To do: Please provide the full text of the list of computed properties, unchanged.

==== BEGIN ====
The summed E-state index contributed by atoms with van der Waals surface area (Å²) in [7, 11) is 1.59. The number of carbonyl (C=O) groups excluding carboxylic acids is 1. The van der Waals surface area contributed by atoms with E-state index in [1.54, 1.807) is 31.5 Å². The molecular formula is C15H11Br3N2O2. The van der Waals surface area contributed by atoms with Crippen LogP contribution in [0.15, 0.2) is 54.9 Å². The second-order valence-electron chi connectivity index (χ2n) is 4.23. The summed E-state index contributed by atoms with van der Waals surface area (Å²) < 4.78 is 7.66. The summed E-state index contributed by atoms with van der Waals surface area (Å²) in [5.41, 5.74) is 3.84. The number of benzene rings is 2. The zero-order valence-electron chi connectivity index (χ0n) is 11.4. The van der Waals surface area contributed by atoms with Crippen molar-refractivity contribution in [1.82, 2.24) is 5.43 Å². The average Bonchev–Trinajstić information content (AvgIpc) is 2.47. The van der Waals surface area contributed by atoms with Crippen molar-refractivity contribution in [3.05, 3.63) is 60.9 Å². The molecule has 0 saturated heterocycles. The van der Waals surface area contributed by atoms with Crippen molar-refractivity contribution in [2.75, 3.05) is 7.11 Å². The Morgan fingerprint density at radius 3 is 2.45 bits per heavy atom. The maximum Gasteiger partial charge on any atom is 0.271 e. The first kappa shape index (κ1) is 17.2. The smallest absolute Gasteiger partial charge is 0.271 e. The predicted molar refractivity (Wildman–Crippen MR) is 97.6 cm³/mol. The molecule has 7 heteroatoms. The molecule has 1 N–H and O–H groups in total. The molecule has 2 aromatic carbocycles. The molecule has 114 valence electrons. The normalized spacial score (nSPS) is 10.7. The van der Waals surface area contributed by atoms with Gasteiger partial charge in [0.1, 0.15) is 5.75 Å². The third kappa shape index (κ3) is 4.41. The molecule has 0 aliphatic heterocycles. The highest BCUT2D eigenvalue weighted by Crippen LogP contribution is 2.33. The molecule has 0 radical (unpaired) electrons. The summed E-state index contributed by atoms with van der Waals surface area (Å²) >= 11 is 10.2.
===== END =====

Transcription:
The summed E-state index contributed by atoms with van der Waals surface area (Å²) in [7, 11) is 1.59. The number of carbonyl (C=O) groups excluding carboxylic acids is 1. The van der Waals surface area contributed by atoms with E-state index in [1.54, 1.807) is 31.5 Å². The molecular formula is C15H11Br3N2O2. The van der Waals surface area contributed by atoms with Crippen LogP contribution in [0.15, 0.2) is 54.9 Å². The second-order valence-electron chi connectivity index (χ2n) is 4.23. The summed E-state index contributed by atoms with van der Waals surface area (Å²) < 4.78 is 7.66. The summed E-state index contributed by atoms with van der Waals surface area (Å²) in [5.41, 5.74) is 3.84. The number of benzene rings is 2. The zero-order valence-electron chi connectivity index (χ0n) is 11.4. The van der Waals surface area contributed by atoms with Crippen molar-refractivity contribution in [1.82, 2.24) is 5.43 Å². The average Bonchev–Trinajstić information content (AvgIpc) is 2.47. The van der Waals surface area contributed by atoms with Crippen molar-refractivity contribution in [3.05, 3.63) is 60.9 Å². The molecule has 0 saturated heterocycles. The van der Waals surface area contributed by atoms with Crippen molar-refractivity contribution in [2.75, 3.05) is 7.11 Å². The Morgan fingerprint density at radius 3 is 2.45 bits per heavy atom. The maximum Gasteiger partial charge on any atom is 0.271 e. The first kappa shape index (κ1) is 17.2. The smallest absolute Gasteiger partial charge is 0.271 e. The predicted molar refractivity (Wildman–Crippen MR) is 97.6 cm³/mol. The molecule has 7 heteroatoms. The molecule has 1 N–H and O–H groups in total. The molecule has 2 aromatic carbocycles. The molecule has 114 valence electrons. The normalized spacial score (nSPS) is 10.7. The van der Waals surface area contributed by atoms with Gasteiger partial charge in [0.1, 0.15) is 5.75 Å². The third kappa shape index (κ3) is 4.41. The molecule has 0 aliphatic heterocycles. The highest BCUT2D eigenvalue weighted by Crippen LogP contribution is 2.33. The molecule has 0 radical (unpaired) electrons. The summed E-state index contributed by atoms with van der Waals surface area (Å²) >= 11 is 10.2.